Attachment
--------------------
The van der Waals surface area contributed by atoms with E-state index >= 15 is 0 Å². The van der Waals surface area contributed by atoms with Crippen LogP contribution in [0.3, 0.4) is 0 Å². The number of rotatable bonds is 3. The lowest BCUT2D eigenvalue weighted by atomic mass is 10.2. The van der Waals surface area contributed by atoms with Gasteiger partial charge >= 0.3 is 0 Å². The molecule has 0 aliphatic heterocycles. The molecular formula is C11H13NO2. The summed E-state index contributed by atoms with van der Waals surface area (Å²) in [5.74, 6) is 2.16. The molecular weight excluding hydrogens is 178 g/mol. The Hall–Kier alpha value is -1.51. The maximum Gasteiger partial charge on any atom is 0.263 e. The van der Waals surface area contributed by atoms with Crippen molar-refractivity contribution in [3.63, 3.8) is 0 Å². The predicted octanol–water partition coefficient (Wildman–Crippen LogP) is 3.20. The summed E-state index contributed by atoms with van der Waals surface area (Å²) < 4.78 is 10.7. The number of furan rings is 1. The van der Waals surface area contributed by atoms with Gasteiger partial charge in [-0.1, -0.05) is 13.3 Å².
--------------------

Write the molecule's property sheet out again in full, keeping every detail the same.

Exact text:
The van der Waals surface area contributed by atoms with E-state index >= 15 is 0 Å². The van der Waals surface area contributed by atoms with Crippen LogP contribution in [0.3, 0.4) is 0 Å². The number of rotatable bonds is 3. The lowest BCUT2D eigenvalue weighted by atomic mass is 10.2. The van der Waals surface area contributed by atoms with Gasteiger partial charge >= 0.3 is 0 Å². The molecule has 0 aliphatic heterocycles. The molecular formula is C11H13NO2. The summed E-state index contributed by atoms with van der Waals surface area (Å²) in [5.74, 6) is 2.16. The molecular weight excluding hydrogens is 178 g/mol. The Hall–Kier alpha value is -1.51. The maximum Gasteiger partial charge on any atom is 0.263 e. The van der Waals surface area contributed by atoms with Crippen molar-refractivity contribution in [3.63, 3.8) is 0 Å². The predicted octanol–water partition coefficient (Wildman–Crippen LogP) is 3.20. The summed E-state index contributed by atoms with van der Waals surface area (Å²) < 4.78 is 10.7. The number of furan rings is 1. The van der Waals surface area contributed by atoms with Gasteiger partial charge in [-0.1, -0.05) is 13.3 Å².